In a controversial move, Lancaster City Council members voted unanimously to pass the rezoning of the UPMC property which formerly housed St. Joseph’s Hospital, located at 250 College Avenue in Lancaster City. UPMC petitioned to rezone from hospital complex (HC) to mixed-use, in order to sell the property to developers who plan on using the space for retail and office space, luxury housing, and up to 30% “affordable housing.”
Since it’s closing in February 2019, the future of the property has been heavily debated and the debate has grown more intense in the wake of medical and economic crises caused by the Covid-19 pandemic. While some see this as a welcome addition to the community, many, including the local chapter of Put People First! PA, has stressed that rezoning would be a massive step toward further gentrification and marginalization of the poor and dispossessed in the city, and that rezoning a hospital complex in the midst of a pandemic is immoral.
On the virtual City Council meeting call, comments poured in regarding the rezoning. Those in favor of the rezoning stated concerns about the property laying dormant and becoming a liability if this offer for redevelopment is not accepted, while those in opposition urged the City Council to see the potential for the property to be repaired and re-opened, or redeveloped under current zoning into a space that would benefit the community as a whole, especially the most vulnerable of Lancaster’s population. Other issues raised by those opposed to rezoning included gentrification, unspecified commitment to environmental impact and planning, increased traffic, the cost of luxury housing contributing to the rise of the cost of the proposed affordable housing.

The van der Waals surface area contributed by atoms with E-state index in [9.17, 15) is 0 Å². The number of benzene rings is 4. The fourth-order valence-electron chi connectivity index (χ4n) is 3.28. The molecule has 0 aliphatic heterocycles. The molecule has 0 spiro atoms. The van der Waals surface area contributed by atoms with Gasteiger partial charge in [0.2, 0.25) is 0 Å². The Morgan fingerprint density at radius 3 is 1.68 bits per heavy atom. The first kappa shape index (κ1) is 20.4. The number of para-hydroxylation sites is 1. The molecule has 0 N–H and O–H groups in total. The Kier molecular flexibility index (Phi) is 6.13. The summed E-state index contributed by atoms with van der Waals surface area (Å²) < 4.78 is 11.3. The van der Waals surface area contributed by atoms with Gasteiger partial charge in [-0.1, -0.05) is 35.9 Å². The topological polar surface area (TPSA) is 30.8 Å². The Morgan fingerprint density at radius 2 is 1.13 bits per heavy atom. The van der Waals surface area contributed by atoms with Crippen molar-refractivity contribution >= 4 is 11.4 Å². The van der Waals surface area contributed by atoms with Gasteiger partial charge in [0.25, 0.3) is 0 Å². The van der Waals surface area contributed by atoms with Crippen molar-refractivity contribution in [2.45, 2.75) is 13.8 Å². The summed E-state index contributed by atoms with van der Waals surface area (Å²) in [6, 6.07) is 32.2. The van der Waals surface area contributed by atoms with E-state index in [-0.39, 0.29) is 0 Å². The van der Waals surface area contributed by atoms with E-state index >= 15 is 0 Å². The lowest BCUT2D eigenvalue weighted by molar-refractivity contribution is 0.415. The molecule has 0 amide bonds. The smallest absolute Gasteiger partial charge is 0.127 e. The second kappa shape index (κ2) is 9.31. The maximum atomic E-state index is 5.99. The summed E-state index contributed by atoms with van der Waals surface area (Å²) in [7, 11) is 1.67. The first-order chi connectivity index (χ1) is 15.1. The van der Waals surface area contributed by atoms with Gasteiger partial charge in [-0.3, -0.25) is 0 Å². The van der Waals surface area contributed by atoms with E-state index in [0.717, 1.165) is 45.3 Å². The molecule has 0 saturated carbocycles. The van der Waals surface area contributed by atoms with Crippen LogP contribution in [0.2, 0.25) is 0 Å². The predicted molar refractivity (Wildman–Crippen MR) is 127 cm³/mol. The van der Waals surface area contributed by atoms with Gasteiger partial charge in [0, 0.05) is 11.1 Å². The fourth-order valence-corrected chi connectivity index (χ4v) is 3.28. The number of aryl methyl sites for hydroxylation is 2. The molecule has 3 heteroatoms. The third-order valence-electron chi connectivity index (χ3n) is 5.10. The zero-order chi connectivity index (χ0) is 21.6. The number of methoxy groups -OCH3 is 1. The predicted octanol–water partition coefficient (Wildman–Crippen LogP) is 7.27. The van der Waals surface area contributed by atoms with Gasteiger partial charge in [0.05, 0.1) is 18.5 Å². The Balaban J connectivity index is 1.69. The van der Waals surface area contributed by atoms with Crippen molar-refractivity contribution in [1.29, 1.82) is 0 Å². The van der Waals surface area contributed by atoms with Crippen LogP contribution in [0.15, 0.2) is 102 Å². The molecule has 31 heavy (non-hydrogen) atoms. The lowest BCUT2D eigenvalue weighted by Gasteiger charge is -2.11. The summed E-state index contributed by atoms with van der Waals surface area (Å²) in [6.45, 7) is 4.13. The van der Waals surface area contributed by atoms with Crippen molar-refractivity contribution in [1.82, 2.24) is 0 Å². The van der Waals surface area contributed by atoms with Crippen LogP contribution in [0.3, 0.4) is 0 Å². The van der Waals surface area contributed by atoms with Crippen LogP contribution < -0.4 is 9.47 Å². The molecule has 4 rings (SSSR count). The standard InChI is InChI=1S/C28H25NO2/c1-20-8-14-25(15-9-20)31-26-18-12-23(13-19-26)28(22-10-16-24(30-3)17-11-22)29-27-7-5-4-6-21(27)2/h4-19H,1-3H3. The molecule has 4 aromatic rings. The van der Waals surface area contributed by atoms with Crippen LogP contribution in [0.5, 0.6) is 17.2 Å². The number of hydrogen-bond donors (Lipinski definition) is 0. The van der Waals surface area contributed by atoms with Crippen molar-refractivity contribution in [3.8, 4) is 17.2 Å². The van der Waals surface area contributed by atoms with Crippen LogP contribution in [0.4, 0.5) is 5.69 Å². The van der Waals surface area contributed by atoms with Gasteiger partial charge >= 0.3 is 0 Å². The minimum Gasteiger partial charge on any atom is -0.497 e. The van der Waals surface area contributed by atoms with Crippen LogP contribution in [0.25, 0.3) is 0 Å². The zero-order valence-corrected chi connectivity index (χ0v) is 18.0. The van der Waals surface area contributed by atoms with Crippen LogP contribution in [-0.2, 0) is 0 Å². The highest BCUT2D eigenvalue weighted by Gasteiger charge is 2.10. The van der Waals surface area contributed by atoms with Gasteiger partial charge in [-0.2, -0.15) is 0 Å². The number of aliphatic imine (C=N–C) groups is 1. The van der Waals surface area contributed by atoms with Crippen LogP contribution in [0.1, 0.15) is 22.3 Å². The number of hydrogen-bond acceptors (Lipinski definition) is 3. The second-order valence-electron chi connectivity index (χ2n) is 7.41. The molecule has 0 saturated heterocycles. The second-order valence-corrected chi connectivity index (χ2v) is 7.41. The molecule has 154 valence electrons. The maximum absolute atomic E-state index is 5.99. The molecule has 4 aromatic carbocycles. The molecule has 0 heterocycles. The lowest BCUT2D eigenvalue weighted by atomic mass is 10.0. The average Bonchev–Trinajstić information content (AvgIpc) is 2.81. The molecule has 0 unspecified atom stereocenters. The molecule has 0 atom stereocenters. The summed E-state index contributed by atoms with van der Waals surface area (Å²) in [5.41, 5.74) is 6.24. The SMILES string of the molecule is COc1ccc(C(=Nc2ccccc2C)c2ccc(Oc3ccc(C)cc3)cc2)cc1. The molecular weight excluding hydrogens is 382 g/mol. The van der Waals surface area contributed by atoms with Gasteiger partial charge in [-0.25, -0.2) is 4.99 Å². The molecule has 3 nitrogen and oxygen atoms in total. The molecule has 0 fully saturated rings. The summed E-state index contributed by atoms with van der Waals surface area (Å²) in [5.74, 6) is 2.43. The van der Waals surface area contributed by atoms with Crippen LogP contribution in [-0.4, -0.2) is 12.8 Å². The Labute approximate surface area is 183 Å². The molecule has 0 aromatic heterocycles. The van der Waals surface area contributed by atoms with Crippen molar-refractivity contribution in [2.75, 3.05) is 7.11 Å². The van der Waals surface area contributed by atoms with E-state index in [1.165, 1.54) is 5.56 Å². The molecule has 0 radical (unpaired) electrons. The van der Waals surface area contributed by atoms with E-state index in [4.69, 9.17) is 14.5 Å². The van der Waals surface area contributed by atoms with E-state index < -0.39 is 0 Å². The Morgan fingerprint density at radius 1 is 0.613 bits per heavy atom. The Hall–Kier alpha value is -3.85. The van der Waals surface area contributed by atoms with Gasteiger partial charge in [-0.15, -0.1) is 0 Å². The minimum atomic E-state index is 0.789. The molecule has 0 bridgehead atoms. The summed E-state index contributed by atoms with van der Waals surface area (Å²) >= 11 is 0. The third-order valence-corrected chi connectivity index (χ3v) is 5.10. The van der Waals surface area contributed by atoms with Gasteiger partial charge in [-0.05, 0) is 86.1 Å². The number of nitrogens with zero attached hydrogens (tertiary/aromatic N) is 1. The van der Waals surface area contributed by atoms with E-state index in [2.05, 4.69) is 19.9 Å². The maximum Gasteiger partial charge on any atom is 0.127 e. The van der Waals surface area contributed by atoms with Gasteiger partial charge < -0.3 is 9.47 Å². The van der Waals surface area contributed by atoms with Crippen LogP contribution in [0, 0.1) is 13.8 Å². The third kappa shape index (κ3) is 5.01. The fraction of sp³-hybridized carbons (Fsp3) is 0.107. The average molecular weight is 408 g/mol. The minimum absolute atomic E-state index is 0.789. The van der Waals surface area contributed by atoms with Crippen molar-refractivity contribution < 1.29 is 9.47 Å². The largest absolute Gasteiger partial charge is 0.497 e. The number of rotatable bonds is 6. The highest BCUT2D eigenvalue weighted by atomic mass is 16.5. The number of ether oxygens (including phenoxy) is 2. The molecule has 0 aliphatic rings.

City Council members stated that while the purpose of the property has shifted from a medical facility, it will still be serving the greater good by providing “affordable housing.” According to Mayor Danene Sorace, a deed restriction was put in place before the vote this evening that would ensure that the owner of the property would be legally bound to provide a certain amount of affordable housing for 25 years, but the definition of “affordable housing” that was offered as a legal term in the document was vague and described as a “placeholder.” Members of the public pointed out that this definition was not sufficient enough to ensure that people making minimum wage will be able to afford this housing.
Many pleaded with the City Council to table the issue of rezoning until after the current pandemic crisis has stabilized and more could be done to define “affordable housing,” as well as ensure that this property will indeed serve in the best interest of the public, not just the wealthy members of the community. Residents are frustrated and disappointed with how easily City Council voted on this issue when there was no urgency and it could have been postponed.
Put People First! PA will be continuing the fight to ensure that the owners of the former hospital complex are acting in the best interest of the community and are presenting a redevelopment plan that would include medical and dental facilities, a homeless shelter with space for families and children, transitional housing, a community garden, and a social services entity to assist in identifying and navigating resources.
Put People First! PA will be joining forces with other local organizations to call attention to this and other acts of state violence at their Medicaid March on October 3rd at 3pm, beginning at the former hospital site.